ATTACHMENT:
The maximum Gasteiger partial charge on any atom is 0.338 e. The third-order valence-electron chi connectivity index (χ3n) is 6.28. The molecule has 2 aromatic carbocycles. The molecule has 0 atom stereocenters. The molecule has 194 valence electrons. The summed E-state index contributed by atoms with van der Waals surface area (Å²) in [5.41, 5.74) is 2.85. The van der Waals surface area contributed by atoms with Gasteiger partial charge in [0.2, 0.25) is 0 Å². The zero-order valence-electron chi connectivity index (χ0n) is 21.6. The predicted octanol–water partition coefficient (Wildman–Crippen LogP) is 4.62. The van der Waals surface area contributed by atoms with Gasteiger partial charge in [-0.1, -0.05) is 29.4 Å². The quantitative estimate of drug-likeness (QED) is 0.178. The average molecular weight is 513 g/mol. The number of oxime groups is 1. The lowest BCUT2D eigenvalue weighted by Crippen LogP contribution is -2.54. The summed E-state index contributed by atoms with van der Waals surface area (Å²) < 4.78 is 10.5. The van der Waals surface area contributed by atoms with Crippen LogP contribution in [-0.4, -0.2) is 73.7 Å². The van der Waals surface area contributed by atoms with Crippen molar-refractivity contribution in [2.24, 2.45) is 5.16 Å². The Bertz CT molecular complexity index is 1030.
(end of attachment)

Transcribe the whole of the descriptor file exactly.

The maximum Gasteiger partial charge on any atom is 0.338 e. The third-order valence-electron chi connectivity index (χ3n) is 6.28. The molecule has 2 aromatic carbocycles. The molecule has 0 atom stereocenters. The molecule has 194 valence electrons. The summed E-state index contributed by atoms with van der Waals surface area (Å²) in [5.41, 5.74) is 2.85. The van der Waals surface area contributed by atoms with Gasteiger partial charge in [0.2, 0.25) is 0 Å². The zero-order valence-electron chi connectivity index (χ0n) is 21.6. The predicted octanol–water partition coefficient (Wildman–Crippen LogP) is 4.62. The van der Waals surface area contributed by atoms with Gasteiger partial charge in [-0.1, -0.05) is 29.4 Å². The quantitative estimate of drug-likeness (QED) is 0.178. The average molecular weight is 513 g/mol. The number of oxime groups is 1. The lowest BCUT2D eigenvalue weighted by Crippen LogP contribution is -2.54. The summed E-state index contributed by atoms with van der Waals surface area (Å²) < 4.78 is 10.5. The van der Waals surface area contributed by atoms with Crippen LogP contribution in [-0.4, -0.2) is 73.7 Å². The van der Waals surface area contributed by atoms with Crippen molar-refractivity contribution in [2.24, 2.45) is 5.16 Å². The Bertz CT molecular complexity index is 1030.